August 17 2016 marked one year since warring factions in South Sudan, one led by President Salva Kiir and the other led by Dr. Riek Machar, signed a peace accord in Addis Ababa, Ethiopia. This anniversary came at a time when there was renewed violence in the country, in which women and girls were reported to have been sexually violated by armed groups and civilians. TCT spoke to one woman leader from Juba about the situation in the country and what the Church can do to help restore peace.
Juan Murye (left, carrying books), like many of her countrymen and women, was born and brought up in the Diaspora. She was born and educated in Uganda, and went back to South Sudan in 1985. A mother of two, she is a records statistician at Juba Teaching Hospital, and a part-time Bible teacher in Sudan Theological College in Juba. In spite of the challenges of conflict that may be pushing many to hopelessness, Juan is very optimistic and believes that the problems facing the country are temporary, and will come to an end very soon, when people turn to Jesus Christ.
She expressed her sentiments at a time when church leaders under the umbrella of South Sudan Council of Churches (SSCC), recently met in Juba with the aim of finding ways of moving the peace process forward.
They made a commitment to work together in order to lead their flocks effectively and towards the achievement of peace in the country. One of the resolutions of the meeting was that the clergy must shepherd in unity, in honesty and with courage.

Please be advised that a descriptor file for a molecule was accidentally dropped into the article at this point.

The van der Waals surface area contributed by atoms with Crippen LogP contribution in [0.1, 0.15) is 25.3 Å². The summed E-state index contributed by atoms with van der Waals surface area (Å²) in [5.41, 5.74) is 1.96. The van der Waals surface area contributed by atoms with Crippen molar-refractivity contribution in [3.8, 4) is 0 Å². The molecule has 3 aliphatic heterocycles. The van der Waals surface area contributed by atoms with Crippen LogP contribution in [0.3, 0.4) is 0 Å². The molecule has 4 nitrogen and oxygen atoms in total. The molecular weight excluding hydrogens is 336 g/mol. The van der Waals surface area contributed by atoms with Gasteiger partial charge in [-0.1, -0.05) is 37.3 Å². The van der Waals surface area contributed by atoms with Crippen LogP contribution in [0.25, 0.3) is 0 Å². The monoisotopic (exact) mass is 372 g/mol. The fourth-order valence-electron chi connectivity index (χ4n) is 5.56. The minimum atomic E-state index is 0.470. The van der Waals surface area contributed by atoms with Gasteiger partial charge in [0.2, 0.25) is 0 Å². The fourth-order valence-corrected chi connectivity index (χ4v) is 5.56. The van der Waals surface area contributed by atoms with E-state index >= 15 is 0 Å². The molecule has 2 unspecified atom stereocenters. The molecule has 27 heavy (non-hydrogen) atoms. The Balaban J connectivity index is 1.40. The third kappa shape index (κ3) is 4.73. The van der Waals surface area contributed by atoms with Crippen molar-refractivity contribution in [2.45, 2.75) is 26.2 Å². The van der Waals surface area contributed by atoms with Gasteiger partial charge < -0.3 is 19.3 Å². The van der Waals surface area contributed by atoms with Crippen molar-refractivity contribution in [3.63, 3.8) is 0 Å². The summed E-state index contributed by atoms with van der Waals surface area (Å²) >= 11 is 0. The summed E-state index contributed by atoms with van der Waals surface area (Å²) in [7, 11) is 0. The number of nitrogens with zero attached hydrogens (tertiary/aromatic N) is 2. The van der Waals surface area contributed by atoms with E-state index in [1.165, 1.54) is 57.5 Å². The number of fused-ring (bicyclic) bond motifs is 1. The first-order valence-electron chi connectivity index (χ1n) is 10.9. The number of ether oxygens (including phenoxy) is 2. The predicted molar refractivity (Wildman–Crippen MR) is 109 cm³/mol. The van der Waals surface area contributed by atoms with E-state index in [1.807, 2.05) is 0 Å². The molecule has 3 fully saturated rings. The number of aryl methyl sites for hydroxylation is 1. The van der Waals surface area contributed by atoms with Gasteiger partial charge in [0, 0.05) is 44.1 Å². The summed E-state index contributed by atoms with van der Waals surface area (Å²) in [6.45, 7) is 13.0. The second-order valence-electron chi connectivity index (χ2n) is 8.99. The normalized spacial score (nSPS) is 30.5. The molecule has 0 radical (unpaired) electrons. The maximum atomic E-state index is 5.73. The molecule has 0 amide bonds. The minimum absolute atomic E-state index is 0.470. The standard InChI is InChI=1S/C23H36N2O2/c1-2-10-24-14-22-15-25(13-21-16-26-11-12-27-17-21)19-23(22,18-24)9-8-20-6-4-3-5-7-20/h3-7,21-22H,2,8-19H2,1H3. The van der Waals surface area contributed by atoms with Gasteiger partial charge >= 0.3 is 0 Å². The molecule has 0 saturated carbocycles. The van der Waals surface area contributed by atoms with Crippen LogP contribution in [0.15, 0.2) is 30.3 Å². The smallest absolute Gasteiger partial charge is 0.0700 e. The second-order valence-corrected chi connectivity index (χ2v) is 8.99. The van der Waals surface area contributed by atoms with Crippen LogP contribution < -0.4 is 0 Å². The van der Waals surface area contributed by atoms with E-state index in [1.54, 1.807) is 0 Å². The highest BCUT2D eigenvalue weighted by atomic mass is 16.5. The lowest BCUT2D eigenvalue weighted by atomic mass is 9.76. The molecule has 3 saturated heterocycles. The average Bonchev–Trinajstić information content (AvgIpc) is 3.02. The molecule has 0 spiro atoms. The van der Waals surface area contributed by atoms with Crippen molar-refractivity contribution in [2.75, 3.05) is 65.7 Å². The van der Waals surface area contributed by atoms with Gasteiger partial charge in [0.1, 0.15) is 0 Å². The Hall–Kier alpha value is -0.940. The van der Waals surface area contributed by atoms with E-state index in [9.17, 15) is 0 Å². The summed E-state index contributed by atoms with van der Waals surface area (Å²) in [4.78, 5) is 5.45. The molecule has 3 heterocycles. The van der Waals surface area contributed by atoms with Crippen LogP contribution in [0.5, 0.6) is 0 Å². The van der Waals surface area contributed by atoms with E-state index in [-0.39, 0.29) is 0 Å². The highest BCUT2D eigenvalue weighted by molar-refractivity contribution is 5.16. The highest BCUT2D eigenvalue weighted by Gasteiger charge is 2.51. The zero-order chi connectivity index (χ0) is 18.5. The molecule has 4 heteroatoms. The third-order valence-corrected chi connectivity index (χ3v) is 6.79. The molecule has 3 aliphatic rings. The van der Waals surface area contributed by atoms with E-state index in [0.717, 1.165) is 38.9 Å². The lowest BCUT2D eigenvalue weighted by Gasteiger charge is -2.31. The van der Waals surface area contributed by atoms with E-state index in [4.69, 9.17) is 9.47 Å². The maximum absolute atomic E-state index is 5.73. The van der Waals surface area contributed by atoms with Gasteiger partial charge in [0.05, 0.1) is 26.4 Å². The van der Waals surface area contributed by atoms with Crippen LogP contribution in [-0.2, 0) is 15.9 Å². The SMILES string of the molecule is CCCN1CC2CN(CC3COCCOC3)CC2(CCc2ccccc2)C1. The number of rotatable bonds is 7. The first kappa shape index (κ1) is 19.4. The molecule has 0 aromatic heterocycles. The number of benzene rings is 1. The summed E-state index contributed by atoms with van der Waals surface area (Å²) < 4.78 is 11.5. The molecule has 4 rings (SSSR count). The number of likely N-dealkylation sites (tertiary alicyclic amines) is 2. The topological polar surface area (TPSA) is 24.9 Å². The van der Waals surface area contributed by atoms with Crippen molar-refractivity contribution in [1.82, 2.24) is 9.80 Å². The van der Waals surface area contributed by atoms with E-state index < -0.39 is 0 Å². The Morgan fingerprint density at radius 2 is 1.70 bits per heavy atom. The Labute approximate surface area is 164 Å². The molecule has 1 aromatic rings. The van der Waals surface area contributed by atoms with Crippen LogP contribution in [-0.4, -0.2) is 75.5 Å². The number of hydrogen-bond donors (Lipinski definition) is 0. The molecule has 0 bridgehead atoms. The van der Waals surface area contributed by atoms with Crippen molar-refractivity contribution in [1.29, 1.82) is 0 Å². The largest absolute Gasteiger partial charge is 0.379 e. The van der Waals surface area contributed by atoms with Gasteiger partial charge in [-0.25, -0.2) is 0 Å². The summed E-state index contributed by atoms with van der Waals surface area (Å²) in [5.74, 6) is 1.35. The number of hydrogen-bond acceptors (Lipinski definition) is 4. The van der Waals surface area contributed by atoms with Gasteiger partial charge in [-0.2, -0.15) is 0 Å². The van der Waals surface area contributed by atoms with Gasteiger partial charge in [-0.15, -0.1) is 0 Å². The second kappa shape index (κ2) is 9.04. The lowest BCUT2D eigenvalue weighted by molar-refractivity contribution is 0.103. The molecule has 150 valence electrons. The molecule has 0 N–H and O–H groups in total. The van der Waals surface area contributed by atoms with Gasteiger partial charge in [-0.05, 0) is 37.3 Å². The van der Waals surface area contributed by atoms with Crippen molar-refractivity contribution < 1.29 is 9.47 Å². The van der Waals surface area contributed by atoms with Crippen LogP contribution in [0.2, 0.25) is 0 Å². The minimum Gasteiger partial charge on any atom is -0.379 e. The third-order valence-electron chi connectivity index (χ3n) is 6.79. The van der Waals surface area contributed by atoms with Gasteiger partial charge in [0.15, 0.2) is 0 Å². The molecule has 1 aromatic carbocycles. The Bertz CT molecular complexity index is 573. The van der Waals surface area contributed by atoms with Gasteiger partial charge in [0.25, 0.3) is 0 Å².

“The Church in my country is aware of her mandate as a peace maker and is working hand-in-hand with the government to ensure peace comes back to the nation. There are prayer rallies in the public by women through the South Sudan Council of Churches. The top church leadership is talking with government leaders to accept and work for peace,” Juan said.
She added that the Church is also working at the grassroots level, by advising local communities, chiefs, cattle keepers and citizens to embrace peace. They do this through preaching, visitations, the media, and at community gatherings like weddings or funerals, and in other social gatherings.
She says the Church should play an active role of leading people in prayer and fasting to break generational curses and strongholds in different communities in the country.
Juan says that in her church there are members who fast and pray every Monday, Thursday and Saturdays, to break curses and strongholds among the different tribes in the country. During these prayer sessions, she says, they experience the movement of God and He speaks to them through words of revelation and prophesies.
“That is why we are not moved for, we know that what is happening in our country is a spiritual problem and is temporary,” Juan says optimistically.
She believes the time is coming when the eyes and the minds of people will be opened by the light of the gospel. Furthermore, she says transformation and peace will come when there is aggressive preaching of the gospel.